The introduction of purified carbon nanotubes appears to have a beneficial effect on the early growth of wheatgrass, according to scientists. But in the presence of contaminants, those same nanotubes could do great harm.
The Rice University lab of chemist Andrew Barron grew wheatgrass in a hydroponic garden to test the potential toxicity of nanoparticles on the plant. To their surprise, they found one type of particle dispersed in water helped the plant grow bigger and faster.
They suspect the results spring from nanotubes’ natural hydrophobic (water-avoiding) nature that in one experiment apparently facilitated the plants’ enhanced uptake of water.
The lab mounted the small-scale study with the knowledge that the industrial production of nanotubes will inevitably lead to their wider dispersal in the environment. The study cites rapid growth in the market for nanoparticles in drugs, cosmetics, fabrics, water filters, and military weapons, with thousands of tons produced annually.
Despite their widespread use, Barron says few researchers have looked at the impact of environmental nanoparticles—whether natural or human-made—on plant growth.
The researchers planted wheatgrass seeds in multiple replicates in cotton wool and fed them with dispersions that contained raw single-walled or multi-walled nanotubes, purified single-walled nanotubes or iron oxide nanoparticles that mimicked leftover catalyst often attached to nanotubes. The solutions were either water or tetrahydrofuran (THF), an industrial solvent. Some of the seeds were fed pure water or THF as a control.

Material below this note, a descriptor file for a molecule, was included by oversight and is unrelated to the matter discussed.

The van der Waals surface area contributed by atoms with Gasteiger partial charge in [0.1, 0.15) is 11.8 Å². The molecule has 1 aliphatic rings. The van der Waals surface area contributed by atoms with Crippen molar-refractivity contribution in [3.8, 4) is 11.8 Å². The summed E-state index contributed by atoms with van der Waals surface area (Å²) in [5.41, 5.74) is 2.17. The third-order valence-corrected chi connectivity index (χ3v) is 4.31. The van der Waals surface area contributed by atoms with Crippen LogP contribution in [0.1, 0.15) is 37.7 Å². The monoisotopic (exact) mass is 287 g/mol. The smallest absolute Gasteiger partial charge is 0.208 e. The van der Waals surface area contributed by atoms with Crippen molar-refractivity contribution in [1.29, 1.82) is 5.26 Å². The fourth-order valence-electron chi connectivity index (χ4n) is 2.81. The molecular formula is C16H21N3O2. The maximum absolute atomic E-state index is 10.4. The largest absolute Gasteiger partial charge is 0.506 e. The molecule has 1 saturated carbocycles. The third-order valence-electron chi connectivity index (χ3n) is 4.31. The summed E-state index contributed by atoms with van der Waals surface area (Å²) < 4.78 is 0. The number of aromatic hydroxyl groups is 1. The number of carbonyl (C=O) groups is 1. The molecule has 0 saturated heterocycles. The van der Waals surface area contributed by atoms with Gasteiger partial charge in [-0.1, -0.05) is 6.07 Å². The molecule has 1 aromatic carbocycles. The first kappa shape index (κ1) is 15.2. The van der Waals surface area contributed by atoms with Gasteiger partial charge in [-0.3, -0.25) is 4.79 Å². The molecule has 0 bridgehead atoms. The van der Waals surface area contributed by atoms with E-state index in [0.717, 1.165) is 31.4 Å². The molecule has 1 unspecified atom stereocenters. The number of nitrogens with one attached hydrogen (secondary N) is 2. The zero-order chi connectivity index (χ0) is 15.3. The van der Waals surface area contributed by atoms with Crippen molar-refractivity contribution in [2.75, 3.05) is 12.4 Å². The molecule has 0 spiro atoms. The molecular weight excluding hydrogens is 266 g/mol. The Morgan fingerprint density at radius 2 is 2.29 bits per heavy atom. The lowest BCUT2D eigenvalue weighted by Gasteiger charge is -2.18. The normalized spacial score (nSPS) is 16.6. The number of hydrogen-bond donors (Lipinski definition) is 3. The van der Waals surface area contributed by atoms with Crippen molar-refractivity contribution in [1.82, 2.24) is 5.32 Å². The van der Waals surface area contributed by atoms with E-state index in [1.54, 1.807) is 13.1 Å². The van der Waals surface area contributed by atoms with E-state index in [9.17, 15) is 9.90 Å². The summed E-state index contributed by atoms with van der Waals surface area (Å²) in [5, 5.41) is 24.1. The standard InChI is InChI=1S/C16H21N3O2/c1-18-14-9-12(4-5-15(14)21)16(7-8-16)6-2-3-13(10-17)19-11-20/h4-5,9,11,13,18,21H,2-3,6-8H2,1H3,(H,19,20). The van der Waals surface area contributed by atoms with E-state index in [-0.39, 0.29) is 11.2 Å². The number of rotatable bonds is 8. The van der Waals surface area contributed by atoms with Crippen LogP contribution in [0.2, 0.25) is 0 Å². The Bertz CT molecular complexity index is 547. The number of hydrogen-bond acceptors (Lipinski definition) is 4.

After eight days, the plantings showed that purified single-walled nanotubes in water enhanced the germination rate and shoot growth of wheatgrass, which grew an average of 13 percent larger than plants in plain water. Raw single- and multi-walled nanotubes and particles in either solution had little effect on the plants’ growth, they found.
However, purified single-walled nanotubes in THF retarded plant development by 45 percent compared to single-walled nanotubes in water, suggesting the nanotubes act as a carrier for the toxic substance.
The concern, Barron says, is that if single-walled nanotubes combine with organic pollutants like pesticides, industrial chemicals, or solvents in the environment, they may concentrate and immobilize the toxins and enhance their uptake by plants.
Nothing seen in the limited study indicates whether carbon nanotubes in the environment, and potentially in plants, will rise up the food chain and be harmful to humans, he says.
On the other hand, the researchers say it may be worth looking at whether hydrophobic substrates that mimic the positive effects observed in single-walled nanotubes could be used for high-efficiency channeling of water to seeds.
“Our work confirms the importance of thinking of nanomaterials as part of a system rather in isolation,” Barron says. “It is the combination with other compounds that is important to understand.”
The research appears in the journal Environmental Science: Nano. Seung Mook Lee, a former visiting student research assistant from Memorial High School in Houston and now an undergraduate student at the University of California, Berkeley, is lead author of the paper. Coauthors are from Rice and Swansea University, Wales.
The Welsh Government Sêr Cymru Program and the Robert A. Welch Foundation supported the research.
Source: Rice University
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